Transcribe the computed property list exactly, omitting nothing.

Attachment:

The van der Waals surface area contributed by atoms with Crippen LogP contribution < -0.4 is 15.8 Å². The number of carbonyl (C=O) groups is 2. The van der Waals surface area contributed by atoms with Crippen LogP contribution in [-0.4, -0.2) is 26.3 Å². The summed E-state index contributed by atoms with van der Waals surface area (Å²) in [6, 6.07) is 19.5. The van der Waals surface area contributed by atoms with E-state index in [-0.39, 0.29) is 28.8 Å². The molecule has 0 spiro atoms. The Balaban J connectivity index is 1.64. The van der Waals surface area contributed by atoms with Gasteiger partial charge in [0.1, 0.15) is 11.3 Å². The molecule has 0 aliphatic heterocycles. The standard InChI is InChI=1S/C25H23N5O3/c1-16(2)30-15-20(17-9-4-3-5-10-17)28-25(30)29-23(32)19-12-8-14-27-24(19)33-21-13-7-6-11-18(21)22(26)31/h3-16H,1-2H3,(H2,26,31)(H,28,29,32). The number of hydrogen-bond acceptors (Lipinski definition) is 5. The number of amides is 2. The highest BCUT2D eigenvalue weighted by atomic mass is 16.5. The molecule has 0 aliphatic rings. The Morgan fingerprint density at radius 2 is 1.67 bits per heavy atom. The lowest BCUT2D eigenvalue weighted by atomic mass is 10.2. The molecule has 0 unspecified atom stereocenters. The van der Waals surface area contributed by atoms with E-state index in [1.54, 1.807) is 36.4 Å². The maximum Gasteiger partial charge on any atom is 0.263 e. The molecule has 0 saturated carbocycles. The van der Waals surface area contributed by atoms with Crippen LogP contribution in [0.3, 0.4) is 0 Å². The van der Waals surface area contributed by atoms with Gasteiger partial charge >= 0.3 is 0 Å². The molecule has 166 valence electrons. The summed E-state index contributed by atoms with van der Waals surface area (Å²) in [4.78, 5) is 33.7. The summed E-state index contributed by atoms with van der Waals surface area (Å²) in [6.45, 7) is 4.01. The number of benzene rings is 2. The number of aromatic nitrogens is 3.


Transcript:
The van der Waals surface area contributed by atoms with Crippen LogP contribution < -0.4 is 15.8 Å². The number of carbonyl (C=O) groups is 2. The van der Waals surface area contributed by atoms with Crippen LogP contribution in [-0.4, -0.2) is 26.3 Å². The summed E-state index contributed by atoms with van der Waals surface area (Å²) in [6, 6.07) is 19.5. The van der Waals surface area contributed by atoms with E-state index in [-0.39, 0.29) is 28.8 Å². The molecule has 0 spiro atoms. The Balaban J connectivity index is 1.64. The van der Waals surface area contributed by atoms with Gasteiger partial charge in [0.1, 0.15) is 11.3 Å². The molecule has 0 aliphatic heterocycles. The standard InChI is InChI=1S/C25H23N5O3/c1-16(2)30-15-20(17-9-4-3-5-10-17)28-25(30)29-23(32)19-12-8-14-27-24(19)33-21-13-7-6-11-18(21)22(26)31/h3-16H,1-2H3,(H2,26,31)(H,28,29,32). The number of hydrogen-bond acceptors (Lipinski definition) is 5. The number of amides is 2. The highest BCUT2D eigenvalue weighted by atomic mass is 16.5. The molecule has 0 aliphatic rings. The Morgan fingerprint density at radius 2 is 1.67 bits per heavy atom. The lowest BCUT2D eigenvalue weighted by atomic mass is 10.2. The molecule has 0 unspecified atom stereocenters. The van der Waals surface area contributed by atoms with E-state index in [1.54, 1.807) is 36.4 Å². The maximum Gasteiger partial charge on any atom is 0.263 e. The molecule has 0 saturated carbocycles. The van der Waals surface area contributed by atoms with Crippen LogP contribution in [0.3, 0.4) is 0 Å². The van der Waals surface area contributed by atoms with Gasteiger partial charge >= 0.3 is 0 Å². The molecule has 166 valence electrons. The summed E-state index contributed by atoms with van der Waals surface area (Å²) in [4.78, 5) is 33.7. The summed E-state index contributed by atoms with van der Waals surface area (Å²) in [6.45, 7) is 4.01. The number of benzene rings is 2. The number of aromatic nitrogens is 3.